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A Serial Killer in Common

Five prostitutes disappear. Bodies turn up on a beach. Now the families of the victims have formed a kind of sisterhood. They ask: Who murdered my daughter? Who was my sister—really?


From left to right: Maureen Brainard-Barnes’s sister, Melissa Cann; Amber Costello’s sister, Kimberly Overstreet; Megan Waterman’s mother, Lorraine Ela; Melissa Barthelemy’s mother, Lynn; and Shannan Gilbert’s mother, Mari.  

Short and slight, with an off-kilter smile and wide anime eyes, Shannan Gilbert had drifted into escort work when she was about 20 as a way to earn money while trying to make it as a singer. That night at Oak Beach, she was wearing a blonde wig, a pair of dangly hoop earrings, a brown leather jacket, and jeans. On nights like this, she’d tell her boyfriend she was going out on auditions.

The oldest of Mari Gilbert’s four daughters, Shannan finished high school in New Paltz at age 16. “She wasn’t street-smart, but she was book-smart,” Mari says. Shannan had been diagnosed with bipolar disorder but stopped taking her medication, complaining that it gave her the shakes. After graduating, she worked at a hotel, an Applebee’s, and a senior center, but by 2007, she had moved to New Jersey with a boyfriend and signed on with an escort agency. She had at least one arrest in her record, having been rounded up with some other girls from Upper Saddle River, and one time was beaten to the point where she needed a titanium plate in her jaw. Two years ago, she started posting ads for herself on Craigs­list, where she could charge $200 an hour and keep two thirds of the fee; the other third went to a driver, who would take her to dates and provide security. Shannan liked to party—mostly pot, coke, and prescription drugs—but if she managed to make it through the night without burning through too much of what she earned, she could get home after five calls with $600 or more in her pocket.

The extra money had allowed Shannan to move into a place of her own for the first time, in Jersey City, and she was close to completing a series of online college classes that might have helped her stop escorting. But she liked to visit her family, take her sisters on shopping sprees, and lavish gifts on her nieces and nephews. Mari, who works at a Wal-Mart, knew where the money was coming from and searched for a way to talk about it with her daughter. “I tried to tell her ‘Don’t do it. Stop. Move back in with me,’” Mari says. But Shannan refused. “Mom,” she would say, “I hardly have to do nothing, and I get thousands of dollars.”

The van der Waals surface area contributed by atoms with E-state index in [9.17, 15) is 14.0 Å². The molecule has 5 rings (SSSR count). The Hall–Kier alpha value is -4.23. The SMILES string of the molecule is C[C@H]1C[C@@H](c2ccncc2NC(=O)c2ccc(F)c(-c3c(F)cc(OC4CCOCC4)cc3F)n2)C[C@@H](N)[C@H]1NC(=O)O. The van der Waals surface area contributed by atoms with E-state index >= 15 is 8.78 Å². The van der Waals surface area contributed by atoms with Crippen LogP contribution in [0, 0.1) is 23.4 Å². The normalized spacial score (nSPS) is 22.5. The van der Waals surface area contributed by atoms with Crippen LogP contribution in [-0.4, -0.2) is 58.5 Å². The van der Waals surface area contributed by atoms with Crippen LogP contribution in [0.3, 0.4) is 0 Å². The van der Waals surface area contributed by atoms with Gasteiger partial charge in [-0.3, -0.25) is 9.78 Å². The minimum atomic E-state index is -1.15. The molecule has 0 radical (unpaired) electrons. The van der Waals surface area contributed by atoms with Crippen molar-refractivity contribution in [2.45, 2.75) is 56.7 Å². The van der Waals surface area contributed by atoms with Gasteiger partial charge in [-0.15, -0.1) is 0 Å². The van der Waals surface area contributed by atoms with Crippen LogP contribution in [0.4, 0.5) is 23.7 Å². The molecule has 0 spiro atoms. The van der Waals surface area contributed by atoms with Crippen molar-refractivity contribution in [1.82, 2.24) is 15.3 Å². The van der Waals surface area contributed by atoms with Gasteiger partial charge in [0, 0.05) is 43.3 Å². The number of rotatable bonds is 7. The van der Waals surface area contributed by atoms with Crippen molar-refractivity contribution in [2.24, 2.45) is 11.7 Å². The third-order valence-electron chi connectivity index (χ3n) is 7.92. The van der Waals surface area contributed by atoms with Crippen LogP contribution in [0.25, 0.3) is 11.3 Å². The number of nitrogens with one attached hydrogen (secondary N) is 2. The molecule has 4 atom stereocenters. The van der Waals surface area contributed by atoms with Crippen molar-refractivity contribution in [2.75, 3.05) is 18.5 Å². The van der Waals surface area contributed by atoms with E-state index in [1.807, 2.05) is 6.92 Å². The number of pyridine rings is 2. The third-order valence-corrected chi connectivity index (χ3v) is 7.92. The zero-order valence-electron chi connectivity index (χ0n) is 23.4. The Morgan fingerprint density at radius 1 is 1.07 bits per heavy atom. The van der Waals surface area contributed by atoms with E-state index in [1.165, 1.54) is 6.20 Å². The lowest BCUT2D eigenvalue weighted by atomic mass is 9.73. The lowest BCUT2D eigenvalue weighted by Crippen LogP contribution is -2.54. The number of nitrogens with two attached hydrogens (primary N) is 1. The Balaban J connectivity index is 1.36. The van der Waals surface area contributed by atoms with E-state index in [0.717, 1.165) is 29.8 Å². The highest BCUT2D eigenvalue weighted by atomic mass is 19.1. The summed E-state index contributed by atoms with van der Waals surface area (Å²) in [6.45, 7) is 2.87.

On May 1, 2010, at about 2 a.m., Shannan arrived in a dark SUV at a two-story wood-frame house on Fairway Drive in Oak Beach, Long Island, a quiet gated community a few miles from Fire Island, on the string of barrier islands along South Oyster Bay. The house belonged to Joseph Brewer, a 46-year-old unemployed ­financial adviser who was separating from his wife. A few hours earlier, Brewer had responded to an ad Shannan had posted on Craigs­list. The most thorough account of what happened next comes from Michael Pak, a driver Shannan had worked with before and was working with that night. Once Pak dropped off Shannan at Brewer’s house, he says, he waited in the SUV, playing poker on his cell phone, while Shannan and Brewer were together. Another source reportedly saw the two leave the house once, in Brewer’s car, for about fifteen minutes. It’s not clear where they might have been going, although Pak says it wouldn’t have been unusual if Shannan were looking for drugs. At about 5 a.m., Pak says, Brewer came out of the house and asked him for help.

Inside, Pak says, he found Shannan in a panic, clutching her cell phone. Police records would later show that Shannan had called 911 from that phone at 4:51 a.m. and kept the dispatcher on the line for 23 minutes. On the 911 recording, she sounds frantic; voices in the background can be heard trying to calm her down (if the police know who they are, they aren’t saying). Shannan never told the 911 dispatcher where she was—it’s possible she didn’t know, having been driven there—so the police had no way of sending help. Pak says he tried to get Shannan to leave with him, but she refused to go. She seemed delirious; he thought it might be drugs. Pak left the house, frustrated. He got back into the SUV and waited.

A minute or two later, Pak says, Shannan bolted from the house, stumbled down the front steps, and took off down the road. Pak says he followed her in the SUV, but she kept running, screaming for help. A neighbor, 75-year-old Gustav Coletti, was up early, shaving, when he heard a pounding at his door. When he opened it, he says, Shannan ran inside, shrieking that her life was in danger. Coletti says he told Shannan he’d call the police. But for reasons that remain unclear—had someone threatened to harm her if she called the cops? Was she afraid she’d get arrested?—­Shannan begged Coletti not to make the call.


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